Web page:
Automatic Phase Changer (APC) automatically changes the phase as the name suggests. In three phase power system 3 inputs of APC circuit are connected to three phases of the system and its three outputs are connected to three different loads. These three loads always need their normal rated voltage for proper operation. If voltage of any phase goes below the nominal rating the loads may malfunction. Here, Automatic Phase Changer comes into action. When a phase voltage goes below its nominal rating, APC provides correct level of voltage to the load connected to that phase. In APC circuit all phases are connected to each other through relays. Phase – 1 will be connected to phase – 2, phase – 2 will be connected to phase – 3 and phase – 3 will be connected to phase – 1 when their respective relays will be ON. Relays are turned ON when voltage of the related phase goes down the standard value. Relays are operated by Op – amp and BJT. Op – amp provides voltage to switch ON or OFF the BJT. When BJT is ON relay gets its threshold voltage to operate. Op – amp acts as a comparator and its inverting and non-inverting terminals are connected to a voltage divider circuit. Op – amp and Relay gets their DC or biasing voltage from step down transformer of rating 220V ac to 12V – 0 – 12V dc. Three inputs of APC circuit are connected to these three points which represent two phases have voltage below the nominal rating. Power rating of the loads must be considered because in worst situation only one phase takes loads of three phases which can create overloading problem. Hence, that phase must be capable to handle three loads. Impact of this circuit on total system needs to be examined. Therefore, this circuit demands further improvement to make it more robust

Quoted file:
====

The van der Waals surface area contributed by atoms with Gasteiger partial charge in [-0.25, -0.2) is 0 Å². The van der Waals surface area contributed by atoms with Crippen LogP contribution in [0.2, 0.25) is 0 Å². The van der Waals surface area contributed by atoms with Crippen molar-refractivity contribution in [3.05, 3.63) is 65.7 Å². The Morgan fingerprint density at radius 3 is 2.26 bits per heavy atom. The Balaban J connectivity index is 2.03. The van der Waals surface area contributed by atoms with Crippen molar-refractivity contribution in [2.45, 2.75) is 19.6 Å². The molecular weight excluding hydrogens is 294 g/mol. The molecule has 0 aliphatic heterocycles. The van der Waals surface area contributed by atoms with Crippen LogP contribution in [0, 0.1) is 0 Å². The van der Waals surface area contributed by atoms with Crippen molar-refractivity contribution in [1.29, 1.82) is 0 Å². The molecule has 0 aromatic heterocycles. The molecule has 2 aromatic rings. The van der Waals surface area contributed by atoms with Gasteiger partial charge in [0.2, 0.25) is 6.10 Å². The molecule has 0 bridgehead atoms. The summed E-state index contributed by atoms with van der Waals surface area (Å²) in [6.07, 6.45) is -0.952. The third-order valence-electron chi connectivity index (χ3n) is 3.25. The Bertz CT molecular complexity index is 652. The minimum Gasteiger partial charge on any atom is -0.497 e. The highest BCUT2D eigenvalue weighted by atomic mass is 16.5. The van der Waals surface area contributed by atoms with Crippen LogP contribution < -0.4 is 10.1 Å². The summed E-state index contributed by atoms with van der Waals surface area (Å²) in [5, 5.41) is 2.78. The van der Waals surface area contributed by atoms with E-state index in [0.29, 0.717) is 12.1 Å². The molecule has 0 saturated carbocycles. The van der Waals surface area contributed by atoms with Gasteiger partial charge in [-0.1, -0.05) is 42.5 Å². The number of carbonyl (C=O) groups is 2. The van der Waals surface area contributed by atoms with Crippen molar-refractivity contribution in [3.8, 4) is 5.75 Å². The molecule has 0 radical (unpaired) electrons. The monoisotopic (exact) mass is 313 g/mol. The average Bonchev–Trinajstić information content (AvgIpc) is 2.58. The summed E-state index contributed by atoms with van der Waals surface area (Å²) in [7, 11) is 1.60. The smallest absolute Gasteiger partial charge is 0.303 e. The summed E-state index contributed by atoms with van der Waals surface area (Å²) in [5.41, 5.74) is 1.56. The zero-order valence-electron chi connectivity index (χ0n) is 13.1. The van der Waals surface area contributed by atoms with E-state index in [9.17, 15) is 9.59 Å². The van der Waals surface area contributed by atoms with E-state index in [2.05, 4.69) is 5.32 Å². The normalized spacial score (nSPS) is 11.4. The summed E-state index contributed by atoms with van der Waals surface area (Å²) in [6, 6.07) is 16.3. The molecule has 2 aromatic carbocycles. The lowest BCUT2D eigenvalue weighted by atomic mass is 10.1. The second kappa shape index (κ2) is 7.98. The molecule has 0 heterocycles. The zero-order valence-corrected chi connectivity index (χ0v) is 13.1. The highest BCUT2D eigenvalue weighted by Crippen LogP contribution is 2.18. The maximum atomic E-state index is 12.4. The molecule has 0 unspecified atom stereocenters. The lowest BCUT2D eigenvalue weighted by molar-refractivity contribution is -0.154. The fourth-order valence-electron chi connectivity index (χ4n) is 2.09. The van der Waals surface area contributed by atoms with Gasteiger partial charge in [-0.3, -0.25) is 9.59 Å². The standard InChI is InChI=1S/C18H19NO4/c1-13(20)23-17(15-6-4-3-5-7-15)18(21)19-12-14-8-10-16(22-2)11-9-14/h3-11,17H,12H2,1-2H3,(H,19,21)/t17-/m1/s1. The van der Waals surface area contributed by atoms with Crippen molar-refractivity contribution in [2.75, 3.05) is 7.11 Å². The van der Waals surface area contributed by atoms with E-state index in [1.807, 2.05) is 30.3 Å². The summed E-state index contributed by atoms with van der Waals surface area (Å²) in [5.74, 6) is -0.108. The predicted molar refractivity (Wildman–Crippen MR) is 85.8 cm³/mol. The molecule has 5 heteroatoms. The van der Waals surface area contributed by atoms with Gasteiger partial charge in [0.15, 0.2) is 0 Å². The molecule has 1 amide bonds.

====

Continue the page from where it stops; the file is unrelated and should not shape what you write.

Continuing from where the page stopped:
Apr 13, 12PM, ENG106
Prof. Hong Zhang • U of Alberta
Visual place Recognition with Deep Convolutional Neural Networks
Visual place recognition (VPR) answers the question of whether the current view - of a robot or a mobile device - comes from a place or location that has been visited in the past. The ability to recognize a place visually is a crucial component algorithm in solving many problems in robotics and content-based image retrieval, among others. VPR is challenging when the current camera view has changed significantly from that in previous visits to the same place, due to variation in the camera viewpoint, illumination, seasonal and weather conditions, etc. In this talk, I will describe our recent research that addresses VPR by exploiting the remarkable performance of deep convolutional neural networks (ConvNets). ConvNets have recently been shown to exhibit remarkable condition-invariance in solving object detection and recognition tasks. Building on this success, our work further shows how to use ConvNet to solve VPR accurately and efficiently. I will also highlight how to integrate VPR in a robot navigation system for effective robot localization.
Dr. Hong Zhang received his Ph.D. degree from Purdue University in 1986 in Electrical Engineering, with a thesis on robot manipulation and force control. Upon completing post-doctoral training at the University of Pennsylvania, he joined the Department of Computing Science, University of Alberta, Canada in 1988 where he is currently a Full Professor. Dr. Zhang’s research interests span robotics, computer vision, and image processing, and his current research focuses on visual robot navigation in its indoor and outdoor applications. Dr. Zhang holds an NSERC Industrial Research Chair in Intelligent Sensing, and is a member of the NSERC Canadian Strategic Network on Field Robotics (NCFRN). He is an associate editor of IEEE Transactions on Cybernetics, and the General Chair of 2017 IEEE/RSJ International Conference on Intelligent Robots and Systems (IROS). He is a Fellow of the IEEE, and a Fellow of the Canadian Academy of Engineering.